I thought I had heard everything about the deep, deep roots of the sexual abuse scandals — plural — in the Roman Catholic Church. I say “plural” because they really go back to the early 1980s and the waves of acid have been rolling in ever since.
For most news consumers, the big story today is in the New York Times, written by veteran scribe Laurie Goodstein, who has a solid reputation for getting her facts straight. However, in this case we really need to note that the key documents that are making news right now were first brought to light by the National Catholic Reporter. So click here for that report and NCR gets a big tip of the hat.
But here is the top of the story that most people are reading today:
The founder of a Roman Catholic religious order that ran retreat centers for troubled priests warned American bishops in forceful letters dating back to 1952 that pedophiles should be removed from the priesthood because they could not be cured.
The Rev. Gerald M. C. Fitzgerald, founder of the order, Servants of the Paraclete, delivered the same advice in person to Vatican officials in Rome in 1962 and to Pope Paul VI a year later, according to the letters, which were unsealed by a judge in the course of litigation against the church.
The documents contradict the most consistent defense given by bishops about the sexual abuse scandal: that they were unaware until recently that offenders could not be rehabilitated and returned to the ministry. Father Fitzgerald, who died in 1969, even made a $5,000 down payment on a Caribbean island where he planned to build an isolated retreat to sequester priests who were sexual predators. His letters show he was driven by a desire to save the church from scandal, and to save laypeople from being victimized. He wrote to dozens of bishops, saying that he had learned through experience that most of the abusers were unrepentant, manipulative and dangerous. He called them “vipers.”
There is so much that this story gets right.
For starters, it is clear that this scandal has been around a long, long time. It’s clear that there are issues linked to the spiritual and psychological treatment of these priests and that some people have been tempted to see the problem strictly in one way or the other. It’s clear that many Catholic leaders — for a variety of reasons — have been highly resistant to removing men from a sacred ministry.
At the same time, it’s clear that Fitzgerald was not a conventional messenger for this blunt, painful message. Some bishops rejected the messenger and, thus, it was easier to ignore the message. Thus, we read:
Asked why Father Fitzgerald’s advice went largely unheeded for 50 years, Bishop Blase J. Cupich of Rapid City, S.D., chairman of the United States Bishops Committee for the Protection of Children and Young People, said in a telephone interview that in the first case, cases of sexually abusive priests were considered to be rare.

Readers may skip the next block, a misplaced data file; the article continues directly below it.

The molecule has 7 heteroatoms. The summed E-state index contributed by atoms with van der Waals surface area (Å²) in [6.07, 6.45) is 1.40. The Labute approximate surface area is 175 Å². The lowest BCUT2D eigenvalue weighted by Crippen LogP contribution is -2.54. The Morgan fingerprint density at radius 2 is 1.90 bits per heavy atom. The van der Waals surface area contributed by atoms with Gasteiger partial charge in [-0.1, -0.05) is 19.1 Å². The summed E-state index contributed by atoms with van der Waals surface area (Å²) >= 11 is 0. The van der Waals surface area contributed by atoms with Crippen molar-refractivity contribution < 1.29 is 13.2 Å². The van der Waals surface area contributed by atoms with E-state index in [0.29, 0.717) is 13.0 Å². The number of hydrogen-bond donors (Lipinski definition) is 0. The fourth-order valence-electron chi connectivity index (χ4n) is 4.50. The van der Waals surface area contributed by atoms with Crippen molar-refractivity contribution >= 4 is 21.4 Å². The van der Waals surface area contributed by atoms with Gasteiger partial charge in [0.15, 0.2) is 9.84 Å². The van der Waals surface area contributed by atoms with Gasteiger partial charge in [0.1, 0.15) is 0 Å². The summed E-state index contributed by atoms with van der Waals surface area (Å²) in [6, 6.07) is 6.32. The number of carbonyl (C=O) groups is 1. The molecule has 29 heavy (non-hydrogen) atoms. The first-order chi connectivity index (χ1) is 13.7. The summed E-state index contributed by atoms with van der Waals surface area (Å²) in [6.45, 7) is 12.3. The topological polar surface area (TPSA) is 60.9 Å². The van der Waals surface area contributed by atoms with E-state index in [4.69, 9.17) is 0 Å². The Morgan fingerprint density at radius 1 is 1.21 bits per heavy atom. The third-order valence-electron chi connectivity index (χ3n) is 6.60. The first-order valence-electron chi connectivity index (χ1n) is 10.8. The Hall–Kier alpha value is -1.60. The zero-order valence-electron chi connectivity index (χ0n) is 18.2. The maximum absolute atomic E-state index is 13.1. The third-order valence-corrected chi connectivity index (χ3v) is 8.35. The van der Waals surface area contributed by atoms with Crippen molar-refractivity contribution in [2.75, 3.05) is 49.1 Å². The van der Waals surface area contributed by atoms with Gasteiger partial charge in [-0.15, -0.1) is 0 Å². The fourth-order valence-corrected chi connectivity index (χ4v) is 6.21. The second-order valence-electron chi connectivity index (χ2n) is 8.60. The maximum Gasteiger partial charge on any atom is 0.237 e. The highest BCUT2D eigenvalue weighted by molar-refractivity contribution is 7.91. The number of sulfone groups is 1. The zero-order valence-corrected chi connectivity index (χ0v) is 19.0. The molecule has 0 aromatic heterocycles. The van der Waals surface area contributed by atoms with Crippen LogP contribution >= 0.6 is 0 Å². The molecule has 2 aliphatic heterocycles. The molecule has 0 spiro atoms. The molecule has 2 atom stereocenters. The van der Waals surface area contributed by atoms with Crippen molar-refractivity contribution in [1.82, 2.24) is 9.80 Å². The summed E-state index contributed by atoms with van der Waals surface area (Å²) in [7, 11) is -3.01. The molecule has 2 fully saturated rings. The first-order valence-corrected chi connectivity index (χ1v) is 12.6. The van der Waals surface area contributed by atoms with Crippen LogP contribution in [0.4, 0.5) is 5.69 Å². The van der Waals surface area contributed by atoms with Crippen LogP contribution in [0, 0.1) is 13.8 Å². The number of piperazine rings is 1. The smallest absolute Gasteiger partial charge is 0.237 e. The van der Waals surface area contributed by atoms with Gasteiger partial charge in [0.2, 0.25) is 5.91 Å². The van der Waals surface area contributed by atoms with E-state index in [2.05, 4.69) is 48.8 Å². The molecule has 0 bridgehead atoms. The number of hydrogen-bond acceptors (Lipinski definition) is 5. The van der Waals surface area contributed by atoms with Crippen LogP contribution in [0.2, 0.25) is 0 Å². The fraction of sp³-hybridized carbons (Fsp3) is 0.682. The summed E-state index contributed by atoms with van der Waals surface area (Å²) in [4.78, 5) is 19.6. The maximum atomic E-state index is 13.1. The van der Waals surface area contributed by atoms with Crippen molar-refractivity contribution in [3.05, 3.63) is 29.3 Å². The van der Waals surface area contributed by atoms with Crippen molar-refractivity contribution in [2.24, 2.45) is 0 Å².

Second, Bishop Cupich said of Father Fitzgerald, “His views, by and large, were considered bizarre with regard to not treating people medically, but only spiritually, and also segregating a whole population with sexual problems on a deserted island.”
By all means, wade into the lengthy quotes from the documents in the NCR piece, as well as read the rest of the Times report.
But here is my one concern. For 25 years or so, I have heard Catholic sources stress that this scandal really centers on two different problems and that bishops have — again, for many different reasons — often chosen to blur the lines between the two.
You see, “clergy sexual abuse” is a phrase that covers several different sins. When the terms are defined quite strictly, the experts draw a bright line between two different kinds of abuse. Here is how I described that several years ago in a column for Scripps Howard:
The Chicago news was full of sex, children and Roman collars.
This wasn’t part of the first national “Sins of the Fathers” furor in the mid-1980s. This was the early 1990s and the Catholic Archdiocese of Chicago eventually opened its files on all 2,252 priests who had served in the previous four decades. The powers that be hunted for pedophiles and they found one.
The key word is “one.” One priest had been accused of assaulting a prepubescent child. The other allegations involved priests and sexually mature, but under-age, adolescents — mostly boys.
Here is how one expert on the left side of the Catholic spectrum — Father Donald B. Cozzens, former vicar for clergy in Cleveland and rector of a graduate seminary in Ohio — described the situation:
By definition, pedophiles are sexually attracted to boys and girls who have not reached puberty. But Cozzens said reports he has studied, and his own experience as a counselor, indicate the more common problem among Catholic clergy is “ephebophilia.” This is recurrent, intense sexual interest in post-pubescent young people — teen-agers.
The term “ephebophilia” is rarely used in church debates and the press. Yet, Cozzens said that whenever clergy vicars held conferences 90 percent of the sex-abuse cases they discussed fell into this category.
If this is the case, then I think that these news reports needed to tell us if these early warnings were truly about pedophiles — a small number of the offenders. I have heard counselors stress that they truly do not believe that pedophiles can be treated. Ever. They can only be removed from any contact with children — forever.
But what about those struggling with “ephebophilia,” the more common condition? Have some bishops assumed that ephebophiles can always be returned to ministry after “treatment,” spiritual or otherwise? Who long did it take for bishops to grasp that they were dealing with two different issues? And if newspapers do not draw any lines between these different kinds of crimes, how do readers make sense out of these stories?